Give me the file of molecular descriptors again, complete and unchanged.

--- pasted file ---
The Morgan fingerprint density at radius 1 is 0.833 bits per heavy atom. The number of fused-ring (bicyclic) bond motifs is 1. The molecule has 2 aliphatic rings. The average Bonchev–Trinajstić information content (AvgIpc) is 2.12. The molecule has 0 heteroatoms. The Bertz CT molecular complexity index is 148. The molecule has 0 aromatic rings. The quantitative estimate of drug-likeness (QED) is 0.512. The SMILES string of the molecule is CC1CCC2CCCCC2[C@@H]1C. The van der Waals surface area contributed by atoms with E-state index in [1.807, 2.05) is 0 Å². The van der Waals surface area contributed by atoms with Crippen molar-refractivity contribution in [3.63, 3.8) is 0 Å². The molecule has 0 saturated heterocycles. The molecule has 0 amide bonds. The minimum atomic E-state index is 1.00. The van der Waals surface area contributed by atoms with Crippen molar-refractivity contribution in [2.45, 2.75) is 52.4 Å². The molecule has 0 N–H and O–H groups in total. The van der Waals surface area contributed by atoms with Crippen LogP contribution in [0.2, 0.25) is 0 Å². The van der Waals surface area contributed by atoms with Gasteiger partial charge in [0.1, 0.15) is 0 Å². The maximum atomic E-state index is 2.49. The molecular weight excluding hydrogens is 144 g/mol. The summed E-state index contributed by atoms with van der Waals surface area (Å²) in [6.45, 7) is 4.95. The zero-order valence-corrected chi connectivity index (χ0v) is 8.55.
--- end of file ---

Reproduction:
The Morgan fingerprint density at radius 1 is 0.833 bits per heavy atom. The number of fused-ring (bicyclic) bond motifs is 1. The molecule has 2 aliphatic rings. The average Bonchev–Trinajstić information content (AvgIpc) is 2.12. The molecule has 0 heteroatoms. The Bertz CT molecular complexity index is 148. The molecule has 0 aromatic rings. The quantitative estimate of drug-likeness (QED) is 0.512. The SMILES string of the molecule is CC1CCC2CCCCC2[C@@H]1C. The van der Waals surface area contributed by atoms with E-state index in [1.807, 2.05) is 0 Å². The van der Waals surface area contributed by atoms with Crippen molar-refractivity contribution in [3.63, 3.8) is 0 Å². The molecule has 0 saturated heterocycles. The molecule has 0 amide bonds. The minimum atomic E-state index is 1.00. The van der Waals surface area contributed by atoms with Crippen molar-refractivity contribution in [2.45, 2.75) is 52.4 Å². The molecule has 0 N–H and O–H groups in total. The van der Waals surface area contributed by atoms with Crippen LogP contribution in [0.2, 0.25) is 0 Å². The van der Waals surface area contributed by atoms with Gasteiger partial charge in [0.1, 0.15) is 0 Å². The maximum atomic E-state index is 2.49. The molecular weight excluding hydrogens is 144 g/mol. The summed E-state index contributed by atoms with van der Waals surface area (Å²) in [6.45, 7) is 4.95. The zero-order valence-corrected chi connectivity index (χ0v) is 8.55.